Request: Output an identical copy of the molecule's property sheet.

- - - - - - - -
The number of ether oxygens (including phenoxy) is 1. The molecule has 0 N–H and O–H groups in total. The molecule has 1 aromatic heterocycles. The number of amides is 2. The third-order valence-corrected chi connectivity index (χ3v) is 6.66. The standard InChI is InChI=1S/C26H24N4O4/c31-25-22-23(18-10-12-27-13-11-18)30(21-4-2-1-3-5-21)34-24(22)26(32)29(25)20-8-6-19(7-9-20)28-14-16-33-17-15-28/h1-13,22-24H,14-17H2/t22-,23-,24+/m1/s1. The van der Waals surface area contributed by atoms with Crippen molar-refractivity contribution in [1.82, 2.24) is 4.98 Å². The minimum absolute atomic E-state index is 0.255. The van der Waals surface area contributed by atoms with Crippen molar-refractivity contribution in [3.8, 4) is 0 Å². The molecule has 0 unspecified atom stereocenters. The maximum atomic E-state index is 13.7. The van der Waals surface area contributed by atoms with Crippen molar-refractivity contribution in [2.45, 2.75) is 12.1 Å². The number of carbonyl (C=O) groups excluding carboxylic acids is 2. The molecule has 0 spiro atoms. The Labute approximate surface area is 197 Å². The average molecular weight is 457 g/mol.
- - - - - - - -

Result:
The number of ether oxygens (including phenoxy) is 1. The molecule has 0 N–H and O–H groups in total. The molecule has 1 aromatic heterocycles. The number of amides is 2. The third-order valence-corrected chi connectivity index (χ3v) is 6.66. The standard InChI is InChI=1S/C26H24N4O4/c31-25-22-23(18-10-12-27-13-11-18)30(21-4-2-1-3-5-21)34-24(22)26(32)29(25)20-8-6-19(7-9-20)28-14-16-33-17-15-28/h1-13,22-24H,14-17H2/t22-,23-,24+/m1/s1. The van der Waals surface area contributed by atoms with Crippen molar-refractivity contribution in [1.82, 2.24) is 4.98 Å². The minimum absolute atomic E-state index is 0.255. The van der Waals surface area contributed by atoms with Crippen molar-refractivity contribution in [3.8, 4) is 0 Å². The molecule has 0 unspecified atom stereocenters. The maximum atomic E-state index is 13.7. The van der Waals surface area contributed by atoms with Crippen molar-refractivity contribution in [2.45, 2.75) is 12.1 Å². The number of carbonyl (C=O) groups excluding carboxylic acids is 2. The molecule has 0 spiro atoms. The Labute approximate surface area is 197 Å². The average molecular weight is 457 g/mol.